At 20 odd months old, Lil Mochi is now picking up new tricks like a pro. Unfortunately, the ones that are most interesting to him are almost always the most inappropriate ones. Just because they will solicit attention from anyone.

His latest trick? Hitting.

Most of the time out of frustration, but some times just for the heck of it. He will say “hit” while doing it too. Needless to say, I am not happy about this new trick, so I have been thinking about how to counteract it.

The reflex reaction — gently holding his arm and saying “stop” in a firm, but calm, voice. If I cannot get a hold of his arm, then I will at least block the hits, with a plan to do something else about it really quickly.

This is probably the best way to go, in my book, especially when there is no clear reason for the attack. Switching to high-5s or to start singing and getting his hands clapping should do the trick. I will need to come up with more alternative actions so they do not get old.

(I don’t mean hitting him back, if that’s where you’re going. See below.) Make a sad face and tell him that it hurts (and it does!) so that he will start to understand the effects of hitting. And show him how to console me, by saying “sorry” and giving me a hug or kisses. Of course he will get a hug and a kiss in return for soothing me. So, this should be a win-win.

This may only work some of the time. He does not seem to be intimidated by me, but I do not really need him to be. Looking serious and explaining that hitting is not acceptable is essential in getting him to understand the gravity of the offense. Although this may not seem to have much effect at first, he should start to understand the gist of it after repeated “lectures”.

Most of the time, I know when he is going to hit because I can tell when he will get frustrated. So, in preparation, I will show him ways to alleviate the frustration. There is an app I downloaded that has a short bit about a monster doing deep breathing after being frustrated because he was unable to put his shoes on. Another way is to tell him soothingly that I understand he is frustrated and let him cry to release the anger. It is unhealthy to hold it in anyways.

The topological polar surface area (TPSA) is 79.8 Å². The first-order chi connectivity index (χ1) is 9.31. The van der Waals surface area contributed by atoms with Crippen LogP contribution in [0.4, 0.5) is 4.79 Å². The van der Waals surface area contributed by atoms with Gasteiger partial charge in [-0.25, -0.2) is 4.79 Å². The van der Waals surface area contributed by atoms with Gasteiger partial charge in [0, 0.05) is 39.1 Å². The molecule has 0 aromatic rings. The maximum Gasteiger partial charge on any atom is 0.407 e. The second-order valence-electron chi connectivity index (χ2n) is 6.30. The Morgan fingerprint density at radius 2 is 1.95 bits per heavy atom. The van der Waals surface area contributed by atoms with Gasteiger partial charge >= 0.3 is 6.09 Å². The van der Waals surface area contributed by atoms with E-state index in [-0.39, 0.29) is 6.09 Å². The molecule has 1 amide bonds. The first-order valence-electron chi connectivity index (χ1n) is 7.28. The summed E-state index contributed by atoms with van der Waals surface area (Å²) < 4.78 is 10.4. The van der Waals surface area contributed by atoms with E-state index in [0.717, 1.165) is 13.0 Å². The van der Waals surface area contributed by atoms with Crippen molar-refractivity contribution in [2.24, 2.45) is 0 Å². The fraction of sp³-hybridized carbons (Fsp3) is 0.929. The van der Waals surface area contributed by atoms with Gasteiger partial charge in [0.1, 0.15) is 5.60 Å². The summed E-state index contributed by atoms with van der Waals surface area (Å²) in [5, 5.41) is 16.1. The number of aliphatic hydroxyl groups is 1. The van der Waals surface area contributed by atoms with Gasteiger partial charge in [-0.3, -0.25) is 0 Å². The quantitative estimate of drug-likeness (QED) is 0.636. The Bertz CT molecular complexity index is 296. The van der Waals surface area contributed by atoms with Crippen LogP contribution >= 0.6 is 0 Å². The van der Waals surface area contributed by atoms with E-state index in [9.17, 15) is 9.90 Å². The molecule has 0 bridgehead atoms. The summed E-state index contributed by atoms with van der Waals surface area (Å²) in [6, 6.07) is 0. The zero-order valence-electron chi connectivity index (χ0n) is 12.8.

(Ok, I am just being the devil’s advocate.) This will probably scare him a couple times. He may momentarily stop hitting, but this will not help change the behavior. If anything, he will probably add yelling to his repertoire. And I do not need that.

(Devil’s advocate again.) Just don’t do it. There is no benefit with this action. Plus, DO NOT DO WHAT YOU DON’T WANT HIM TO DO.

I believe this is for the best, but sometimes is difficult to put into action. His caretaker, fellow toddlers and their caretakers he comes in contact with daily makes the biggest impression on him, just for the sheer amount of time he sees them. I know that there are behaviors in his caretaker of which I do not approve, but she is relatively better than other ones I have met. Possible solution would be to change caretaker, minimize his exposure to aggressive children (and their behaviors), or quitting my job and just take care of him full-time. All of these will need extensive consideration on feasibility.

I hope that this is just a phase he is going through and it will go away soon. One thing I learned from this is that I have to seriously begin some gentle discipline to guide him in the right path. The challenge of parenting is finally here.

The above list is just what I got off the top of my head. I am sure there are many more effective/interesting/traumatizing suggestions out there. (And I’d like to hear them.)

Share with me: Are you dealing with similar hitting or other aggressive behaviors? How are you handling them?


Further Reading:

  1. Biting and Hitting: 16 Ways to Stop it | Ask Dr. Sear’s
  2. 5 Steps to stop your toddler from hitting | Mommy Shorts
  3. Toddler Hitting: 5 Strategies to Handle It | PhD in Parenting
  4. Toddlers and the Hitting Stage | Positive Discipline
  5. We | The Honest Toddler
  6. Toddler Tantrums… Ways to Deal | Toddler Approved